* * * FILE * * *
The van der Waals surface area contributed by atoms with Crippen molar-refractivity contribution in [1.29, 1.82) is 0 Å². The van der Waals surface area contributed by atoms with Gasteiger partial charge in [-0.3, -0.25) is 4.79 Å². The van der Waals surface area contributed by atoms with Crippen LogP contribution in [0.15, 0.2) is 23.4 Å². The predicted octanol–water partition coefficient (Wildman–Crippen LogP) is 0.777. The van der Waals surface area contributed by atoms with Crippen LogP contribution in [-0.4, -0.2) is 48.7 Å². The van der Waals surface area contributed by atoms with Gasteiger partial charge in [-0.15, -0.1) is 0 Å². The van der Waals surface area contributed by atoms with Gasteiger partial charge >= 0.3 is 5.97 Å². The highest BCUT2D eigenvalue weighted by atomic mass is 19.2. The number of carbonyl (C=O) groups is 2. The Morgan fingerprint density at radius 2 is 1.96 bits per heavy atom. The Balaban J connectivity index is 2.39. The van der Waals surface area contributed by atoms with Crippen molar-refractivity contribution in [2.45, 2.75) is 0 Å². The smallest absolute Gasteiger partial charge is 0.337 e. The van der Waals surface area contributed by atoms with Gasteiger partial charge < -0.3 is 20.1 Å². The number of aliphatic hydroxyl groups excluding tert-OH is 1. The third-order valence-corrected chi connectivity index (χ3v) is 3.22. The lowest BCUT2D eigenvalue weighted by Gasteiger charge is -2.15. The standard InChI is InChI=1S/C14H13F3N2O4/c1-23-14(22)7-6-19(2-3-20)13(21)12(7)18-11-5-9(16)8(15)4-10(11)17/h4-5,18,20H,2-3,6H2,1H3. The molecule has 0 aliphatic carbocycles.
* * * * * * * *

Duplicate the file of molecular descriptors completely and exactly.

The van der Waals surface area contributed by atoms with Crippen molar-refractivity contribution in [1.29, 1.82) is 0 Å². The van der Waals surface area contributed by atoms with Gasteiger partial charge in [-0.3, -0.25) is 4.79 Å². The van der Waals surface area contributed by atoms with Crippen LogP contribution in [0.15, 0.2) is 23.4 Å². The predicted octanol–water partition coefficient (Wildman–Crippen LogP) is 0.777. The van der Waals surface area contributed by atoms with Crippen LogP contribution in [-0.4, -0.2) is 48.7 Å². The van der Waals surface area contributed by atoms with Gasteiger partial charge in [-0.15, -0.1) is 0 Å². The van der Waals surface area contributed by atoms with Gasteiger partial charge >= 0.3 is 5.97 Å². The highest BCUT2D eigenvalue weighted by atomic mass is 19.2. The number of carbonyl (C=O) groups is 2. The Morgan fingerprint density at radius 2 is 1.96 bits per heavy atom. The Balaban J connectivity index is 2.39. The van der Waals surface area contributed by atoms with Crippen molar-refractivity contribution in [2.45, 2.75) is 0 Å². The smallest absolute Gasteiger partial charge is 0.337 e. The van der Waals surface area contributed by atoms with Gasteiger partial charge < -0.3 is 20.1 Å². The number of aliphatic hydroxyl groups excluding tert-OH is 1. The third-order valence-corrected chi connectivity index (χ3v) is 3.22. The lowest BCUT2D eigenvalue weighted by Gasteiger charge is -2.15. The standard InChI is InChI=1S/C14H13F3N2O4/c1-23-14(22)7-6-19(2-3-20)13(21)12(7)18-11-5-9(16)8(15)4-10(11)17/h4-5,18,20H,2-3,6H2,1H3. The molecule has 0 aliphatic carbocycles.